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      Patterns of damage in genomic DNA sequences from a Neandertal.

      Proceedings of the National Academy of Sciences of the United States of America
      Bacteriophage T4, enzymology, Base Sequence, Computer Simulation, Cytosine, metabolism, DNA, genetics, history, DNA Damage, DNA-Directed DNA Polymerase, Deamination, Genome, Genomic Library, History, Ancient, Humans, Likelihood Functions, Models, Biological, Molecular Sequence Data, Paleontology, methods, Polymerase Chain Reaction, Reference Standards, Sequence Analysis, DNA, Templates, Genetic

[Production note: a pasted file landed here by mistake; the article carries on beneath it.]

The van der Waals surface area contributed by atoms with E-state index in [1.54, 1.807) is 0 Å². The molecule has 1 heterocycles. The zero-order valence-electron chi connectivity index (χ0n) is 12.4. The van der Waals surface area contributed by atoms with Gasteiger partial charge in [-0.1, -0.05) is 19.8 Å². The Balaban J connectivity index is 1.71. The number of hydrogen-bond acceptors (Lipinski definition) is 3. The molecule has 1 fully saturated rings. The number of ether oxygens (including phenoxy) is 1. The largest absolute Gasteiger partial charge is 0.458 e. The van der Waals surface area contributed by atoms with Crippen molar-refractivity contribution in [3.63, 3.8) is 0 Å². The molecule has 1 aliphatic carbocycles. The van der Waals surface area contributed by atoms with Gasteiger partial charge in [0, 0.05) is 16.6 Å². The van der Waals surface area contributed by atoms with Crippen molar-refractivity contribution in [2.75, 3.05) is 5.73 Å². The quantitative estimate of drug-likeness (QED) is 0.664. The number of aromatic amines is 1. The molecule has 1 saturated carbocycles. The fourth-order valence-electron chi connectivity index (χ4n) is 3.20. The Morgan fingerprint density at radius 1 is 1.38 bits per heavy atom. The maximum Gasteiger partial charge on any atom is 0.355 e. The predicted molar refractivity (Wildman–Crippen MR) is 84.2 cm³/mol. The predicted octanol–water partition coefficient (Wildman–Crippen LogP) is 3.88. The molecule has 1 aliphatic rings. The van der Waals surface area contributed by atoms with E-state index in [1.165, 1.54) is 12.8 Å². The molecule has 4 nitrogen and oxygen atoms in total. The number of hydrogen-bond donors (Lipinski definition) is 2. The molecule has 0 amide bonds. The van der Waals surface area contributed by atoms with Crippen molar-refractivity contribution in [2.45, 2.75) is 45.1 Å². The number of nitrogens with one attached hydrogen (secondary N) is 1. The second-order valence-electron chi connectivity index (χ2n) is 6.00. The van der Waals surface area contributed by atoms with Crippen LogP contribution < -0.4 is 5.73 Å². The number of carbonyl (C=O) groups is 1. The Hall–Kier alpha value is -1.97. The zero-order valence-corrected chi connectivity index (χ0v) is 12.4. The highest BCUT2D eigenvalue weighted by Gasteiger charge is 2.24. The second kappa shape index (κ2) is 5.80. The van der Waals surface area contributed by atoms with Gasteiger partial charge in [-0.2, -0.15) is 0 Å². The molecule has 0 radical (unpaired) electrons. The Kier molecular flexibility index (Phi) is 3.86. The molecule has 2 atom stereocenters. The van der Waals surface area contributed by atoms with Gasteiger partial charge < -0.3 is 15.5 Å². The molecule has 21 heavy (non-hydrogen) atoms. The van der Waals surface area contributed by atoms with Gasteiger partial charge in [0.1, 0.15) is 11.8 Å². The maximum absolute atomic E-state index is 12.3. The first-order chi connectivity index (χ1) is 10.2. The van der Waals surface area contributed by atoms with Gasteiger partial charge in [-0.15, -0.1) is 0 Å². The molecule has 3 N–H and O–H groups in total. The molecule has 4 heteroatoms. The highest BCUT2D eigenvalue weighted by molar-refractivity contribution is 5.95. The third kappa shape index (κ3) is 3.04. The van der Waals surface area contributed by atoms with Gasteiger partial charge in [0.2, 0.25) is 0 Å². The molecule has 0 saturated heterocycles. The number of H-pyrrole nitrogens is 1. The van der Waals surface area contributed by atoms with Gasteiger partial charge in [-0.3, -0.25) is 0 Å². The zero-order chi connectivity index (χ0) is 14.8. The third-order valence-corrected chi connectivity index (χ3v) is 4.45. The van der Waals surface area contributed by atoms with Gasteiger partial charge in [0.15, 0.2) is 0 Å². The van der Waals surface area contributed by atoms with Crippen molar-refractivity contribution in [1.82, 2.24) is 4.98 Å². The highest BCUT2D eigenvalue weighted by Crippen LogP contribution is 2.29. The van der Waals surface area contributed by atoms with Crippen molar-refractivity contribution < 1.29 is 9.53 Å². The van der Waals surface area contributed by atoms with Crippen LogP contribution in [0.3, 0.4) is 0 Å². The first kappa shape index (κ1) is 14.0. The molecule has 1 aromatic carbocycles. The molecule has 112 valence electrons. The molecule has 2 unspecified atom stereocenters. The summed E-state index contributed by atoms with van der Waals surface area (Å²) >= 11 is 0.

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          High-throughput direct sequencing techniques have recently opened the possibility to sequence genomes from Pleistocene organisms. Here we analyze DNA sequences determined from a Neandertal, a mammoth, and a cave bear. We show that purines are overrepresented at positions adjacent to the breaks in the ancient DNA, suggesting that depurination has contributed to its degradation. We furthermore show that substitutions resulting from miscoding cytosine residues are vastly overrepresented in the DNA sequences and drastically clustered in the ends of the molecules, whereas other substitutions are rare. We present a model where the observed substitution patterns are used to estimate the rate of deamination of cytosine residues in single- and double-stranded portions of the DNA, the length of single-stranded ends, and the frequency of nicks. The results suggest that reliable genome sequences can be obtained from Pleistocene organisms.

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